Lucy Stone’s suffrage wagon

This morning I’m busy reminding myself that I’m an optimist. An anxious, cautious one, but an optimist all the same. I went to bed before the result were in, having avoided social media all evening, and then woke with nonspecific anxiety (mine are usually very specific). I guess I knew he’d won. Last night I’d thought it would be close, but that the US would reject, if only by a narrow margin, a narcissist demagogue whose only real platform was hatred.

My 17-year-old daughter came to me while I was reading through the news and reaction early this morning and still sorting through my own shock. For those of us with children, our most important job today will be to guide. Start by reading Ta-Nehisi Coates, for instance. Right now. A choked up Anthony Van Jones wondered what he’d tell his children. “You tell your kids don’t be a bully, you tell your kids don’t be a bigot… and then you have this outcome…This was a whitelash against a changing country. It was a whitelash against a black president in part. And that’s where the pain comes.”

It’s painful but necessary to recognize that bigotry and racism are alive and well, not only in North America but worldwide. It’s horrifying but instructive to watch the white supremacists and the neo-Nazis and the misogynists gloat and claim victory. It’s also the clearest of signs that the glass ceiling is still fucking hard to break. The job isn’t finished. We aren’t done. It isn’t over.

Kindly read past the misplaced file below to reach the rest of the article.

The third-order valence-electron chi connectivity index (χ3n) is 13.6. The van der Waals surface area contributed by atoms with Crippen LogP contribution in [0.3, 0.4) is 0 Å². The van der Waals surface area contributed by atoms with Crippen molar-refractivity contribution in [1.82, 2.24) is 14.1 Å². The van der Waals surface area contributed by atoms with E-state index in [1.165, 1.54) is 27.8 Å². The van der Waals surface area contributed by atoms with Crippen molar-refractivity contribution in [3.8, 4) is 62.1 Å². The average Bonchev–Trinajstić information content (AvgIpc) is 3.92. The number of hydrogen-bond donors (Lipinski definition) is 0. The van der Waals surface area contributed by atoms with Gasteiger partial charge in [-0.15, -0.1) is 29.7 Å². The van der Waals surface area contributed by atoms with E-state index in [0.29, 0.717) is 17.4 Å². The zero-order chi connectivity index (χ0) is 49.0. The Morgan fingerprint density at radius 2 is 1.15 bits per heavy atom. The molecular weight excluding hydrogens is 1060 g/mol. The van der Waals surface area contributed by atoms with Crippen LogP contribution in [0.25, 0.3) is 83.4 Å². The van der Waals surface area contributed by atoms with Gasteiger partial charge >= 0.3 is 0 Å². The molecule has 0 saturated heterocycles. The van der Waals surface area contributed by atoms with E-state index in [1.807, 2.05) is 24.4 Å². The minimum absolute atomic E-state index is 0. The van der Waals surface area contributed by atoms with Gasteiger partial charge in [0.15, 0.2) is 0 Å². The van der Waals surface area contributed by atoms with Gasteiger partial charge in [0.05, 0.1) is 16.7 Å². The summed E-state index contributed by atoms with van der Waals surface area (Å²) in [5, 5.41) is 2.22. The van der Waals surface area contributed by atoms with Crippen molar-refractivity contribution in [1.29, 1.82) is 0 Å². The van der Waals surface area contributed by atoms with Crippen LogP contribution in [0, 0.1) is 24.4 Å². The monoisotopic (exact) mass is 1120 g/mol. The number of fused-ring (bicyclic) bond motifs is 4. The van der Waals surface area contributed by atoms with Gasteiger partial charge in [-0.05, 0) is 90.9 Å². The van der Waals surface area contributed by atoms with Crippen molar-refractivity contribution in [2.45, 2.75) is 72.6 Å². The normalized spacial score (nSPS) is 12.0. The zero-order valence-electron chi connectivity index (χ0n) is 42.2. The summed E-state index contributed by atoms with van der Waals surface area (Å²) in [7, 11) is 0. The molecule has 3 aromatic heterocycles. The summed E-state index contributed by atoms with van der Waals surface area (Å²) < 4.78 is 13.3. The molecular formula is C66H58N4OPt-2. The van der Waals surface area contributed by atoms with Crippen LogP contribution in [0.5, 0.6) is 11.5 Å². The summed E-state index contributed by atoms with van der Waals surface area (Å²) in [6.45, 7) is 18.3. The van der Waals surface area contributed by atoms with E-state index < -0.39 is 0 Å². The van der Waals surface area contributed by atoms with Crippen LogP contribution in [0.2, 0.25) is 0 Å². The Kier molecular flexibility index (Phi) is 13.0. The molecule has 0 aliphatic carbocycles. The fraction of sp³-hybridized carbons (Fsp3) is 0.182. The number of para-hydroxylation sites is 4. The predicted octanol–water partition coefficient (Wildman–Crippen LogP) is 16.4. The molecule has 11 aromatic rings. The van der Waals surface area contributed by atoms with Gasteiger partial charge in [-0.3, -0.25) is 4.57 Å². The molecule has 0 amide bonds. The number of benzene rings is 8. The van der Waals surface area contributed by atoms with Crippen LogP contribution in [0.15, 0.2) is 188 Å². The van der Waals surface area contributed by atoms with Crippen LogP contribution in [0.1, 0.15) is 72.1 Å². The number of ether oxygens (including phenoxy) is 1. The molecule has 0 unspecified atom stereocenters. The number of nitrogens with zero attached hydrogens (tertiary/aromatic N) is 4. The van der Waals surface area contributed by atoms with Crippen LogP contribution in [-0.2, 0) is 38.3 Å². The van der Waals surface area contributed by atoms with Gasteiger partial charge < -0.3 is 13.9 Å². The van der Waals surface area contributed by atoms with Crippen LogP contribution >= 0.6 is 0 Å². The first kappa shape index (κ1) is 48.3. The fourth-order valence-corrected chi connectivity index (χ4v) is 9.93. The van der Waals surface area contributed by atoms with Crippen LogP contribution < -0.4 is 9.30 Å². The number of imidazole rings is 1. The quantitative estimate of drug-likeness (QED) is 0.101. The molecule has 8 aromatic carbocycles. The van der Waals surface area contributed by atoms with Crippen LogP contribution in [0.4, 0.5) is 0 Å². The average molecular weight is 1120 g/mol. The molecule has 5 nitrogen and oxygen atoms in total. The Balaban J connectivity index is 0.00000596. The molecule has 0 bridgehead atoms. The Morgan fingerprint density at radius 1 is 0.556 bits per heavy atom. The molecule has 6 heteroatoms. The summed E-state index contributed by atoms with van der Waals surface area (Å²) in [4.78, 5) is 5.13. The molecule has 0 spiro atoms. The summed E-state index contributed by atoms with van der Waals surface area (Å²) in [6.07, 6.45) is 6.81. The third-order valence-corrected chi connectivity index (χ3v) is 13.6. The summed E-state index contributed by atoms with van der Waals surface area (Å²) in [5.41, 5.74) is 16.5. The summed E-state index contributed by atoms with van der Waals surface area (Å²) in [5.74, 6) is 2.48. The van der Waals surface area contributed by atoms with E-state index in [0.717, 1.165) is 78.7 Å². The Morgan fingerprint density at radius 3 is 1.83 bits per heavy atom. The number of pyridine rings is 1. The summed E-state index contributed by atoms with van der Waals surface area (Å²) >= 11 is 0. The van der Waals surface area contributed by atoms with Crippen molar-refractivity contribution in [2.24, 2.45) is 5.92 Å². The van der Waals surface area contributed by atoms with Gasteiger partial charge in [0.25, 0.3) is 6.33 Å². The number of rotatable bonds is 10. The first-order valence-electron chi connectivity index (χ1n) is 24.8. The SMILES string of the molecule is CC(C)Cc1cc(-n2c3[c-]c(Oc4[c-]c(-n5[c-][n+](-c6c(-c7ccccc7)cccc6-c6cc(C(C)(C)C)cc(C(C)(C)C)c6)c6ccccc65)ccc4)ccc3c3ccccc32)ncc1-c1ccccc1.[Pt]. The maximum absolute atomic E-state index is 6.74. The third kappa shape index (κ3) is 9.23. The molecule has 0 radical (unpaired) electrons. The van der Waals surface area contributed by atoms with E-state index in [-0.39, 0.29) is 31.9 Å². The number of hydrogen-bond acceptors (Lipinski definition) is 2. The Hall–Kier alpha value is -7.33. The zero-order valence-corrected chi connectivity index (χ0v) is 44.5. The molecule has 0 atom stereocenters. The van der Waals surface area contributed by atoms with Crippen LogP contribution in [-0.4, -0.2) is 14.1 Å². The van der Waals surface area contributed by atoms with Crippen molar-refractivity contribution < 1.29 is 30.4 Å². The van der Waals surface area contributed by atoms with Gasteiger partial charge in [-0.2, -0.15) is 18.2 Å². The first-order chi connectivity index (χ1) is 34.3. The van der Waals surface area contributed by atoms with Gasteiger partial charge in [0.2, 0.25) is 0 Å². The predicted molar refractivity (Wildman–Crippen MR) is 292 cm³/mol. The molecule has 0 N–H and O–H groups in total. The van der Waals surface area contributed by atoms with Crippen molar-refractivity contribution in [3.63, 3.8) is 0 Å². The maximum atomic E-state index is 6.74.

Last month I had the chance to see Lucy Stone’s suffrage wagon at the American History Museum in Washington, DC. If was a tangible reminder of how far we’ve come (it’s just over one hundred years old), it can also be a weapon against despair. Look at it. That humble recommissioned milk wagon helped change the face of North American politics.

The US came within spitting distance of electing the first female president—and they did, by popular vote. Maybe this time the electoral college will do something unexpected in December. Or maybe the US wasn’t ready for a woman to lead them—not yet.

This is not the time to concede defeat to the bigots and the racists and the anti-Semites and the misogynists. This is the time to get up again and again and again and keep working to create a world of tolerance and fairness and equality. It’s time to redouble our efforts. It’s time to guide and mobilize our kids to keep fighting, and to fight harder. The middle-aged white guys who turned out in droves won’t live forever.

I’m going to keep the words painted on Lucy Stone’s suffrage wagon close to mind and heart, and make sure my kids see them too.